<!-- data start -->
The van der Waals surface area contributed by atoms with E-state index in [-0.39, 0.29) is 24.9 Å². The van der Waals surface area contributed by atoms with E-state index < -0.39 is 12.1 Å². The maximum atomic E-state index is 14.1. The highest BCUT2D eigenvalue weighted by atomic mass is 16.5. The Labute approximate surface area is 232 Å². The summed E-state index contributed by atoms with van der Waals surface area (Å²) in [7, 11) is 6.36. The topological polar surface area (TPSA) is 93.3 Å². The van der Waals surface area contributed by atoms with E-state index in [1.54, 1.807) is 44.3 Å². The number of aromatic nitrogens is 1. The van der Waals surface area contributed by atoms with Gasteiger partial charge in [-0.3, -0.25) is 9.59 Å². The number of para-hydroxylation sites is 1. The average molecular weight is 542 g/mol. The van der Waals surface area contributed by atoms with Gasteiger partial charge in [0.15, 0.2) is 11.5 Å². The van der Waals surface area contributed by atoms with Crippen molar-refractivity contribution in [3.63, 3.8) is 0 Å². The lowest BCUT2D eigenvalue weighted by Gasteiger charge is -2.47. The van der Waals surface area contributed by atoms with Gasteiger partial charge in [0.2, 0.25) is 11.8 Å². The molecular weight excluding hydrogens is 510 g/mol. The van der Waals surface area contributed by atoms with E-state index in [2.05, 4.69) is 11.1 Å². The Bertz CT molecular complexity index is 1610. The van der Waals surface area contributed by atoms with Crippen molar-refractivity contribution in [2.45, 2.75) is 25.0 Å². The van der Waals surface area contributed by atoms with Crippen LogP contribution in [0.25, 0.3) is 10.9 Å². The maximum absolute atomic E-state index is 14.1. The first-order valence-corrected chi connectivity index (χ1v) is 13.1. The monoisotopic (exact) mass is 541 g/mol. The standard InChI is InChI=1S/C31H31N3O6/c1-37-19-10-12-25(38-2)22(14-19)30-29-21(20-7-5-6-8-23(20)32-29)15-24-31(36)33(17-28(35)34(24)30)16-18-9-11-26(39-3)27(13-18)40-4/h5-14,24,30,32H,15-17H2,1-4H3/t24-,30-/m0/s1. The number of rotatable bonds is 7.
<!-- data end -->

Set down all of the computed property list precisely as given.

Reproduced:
The van der Waals surface area contributed by atoms with E-state index in [-0.39, 0.29) is 24.9 Å². The van der Waals surface area contributed by atoms with E-state index < -0.39 is 12.1 Å². The maximum atomic E-state index is 14.1. The highest BCUT2D eigenvalue weighted by atomic mass is 16.5. The Labute approximate surface area is 232 Å². The summed E-state index contributed by atoms with van der Waals surface area (Å²) in [7, 11) is 6.36. The topological polar surface area (TPSA) is 93.3 Å². The van der Waals surface area contributed by atoms with E-state index in [1.54, 1.807) is 44.3 Å². The number of aromatic nitrogens is 1. The van der Waals surface area contributed by atoms with Gasteiger partial charge in [-0.3, -0.25) is 9.59 Å². The number of para-hydroxylation sites is 1. The average molecular weight is 542 g/mol. The van der Waals surface area contributed by atoms with Gasteiger partial charge in [0.15, 0.2) is 11.5 Å². The van der Waals surface area contributed by atoms with Crippen molar-refractivity contribution in [3.63, 3.8) is 0 Å². The lowest BCUT2D eigenvalue weighted by Gasteiger charge is -2.47. The van der Waals surface area contributed by atoms with Gasteiger partial charge in [0.2, 0.25) is 11.8 Å². The molecular weight excluding hydrogens is 510 g/mol. The van der Waals surface area contributed by atoms with E-state index in [2.05, 4.69) is 11.1 Å². The Bertz CT molecular complexity index is 1610. The van der Waals surface area contributed by atoms with Crippen molar-refractivity contribution in [2.45, 2.75) is 25.0 Å². The van der Waals surface area contributed by atoms with Crippen LogP contribution in [0.25, 0.3) is 10.9 Å². The maximum absolute atomic E-state index is 14.1. The first-order valence-corrected chi connectivity index (χ1v) is 13.1. The monoisotopic (exact) mass is 541 g/mol. The standard InChI is InChI=1S/C31H31N3O6/c1-37-19-10-12-25(38-2)22(14-19)30-29-21(20-7-5-6-8-23(20)32-29)15-24-31(36)33(17-28(35)34(24)30)16-18-9-11-26(39-3)27(13-18)40-4/h5-14,24,30,32H,15-17H2,1-4H3/t24-,30-/m0/s1. The number of rotatable bonds is 7.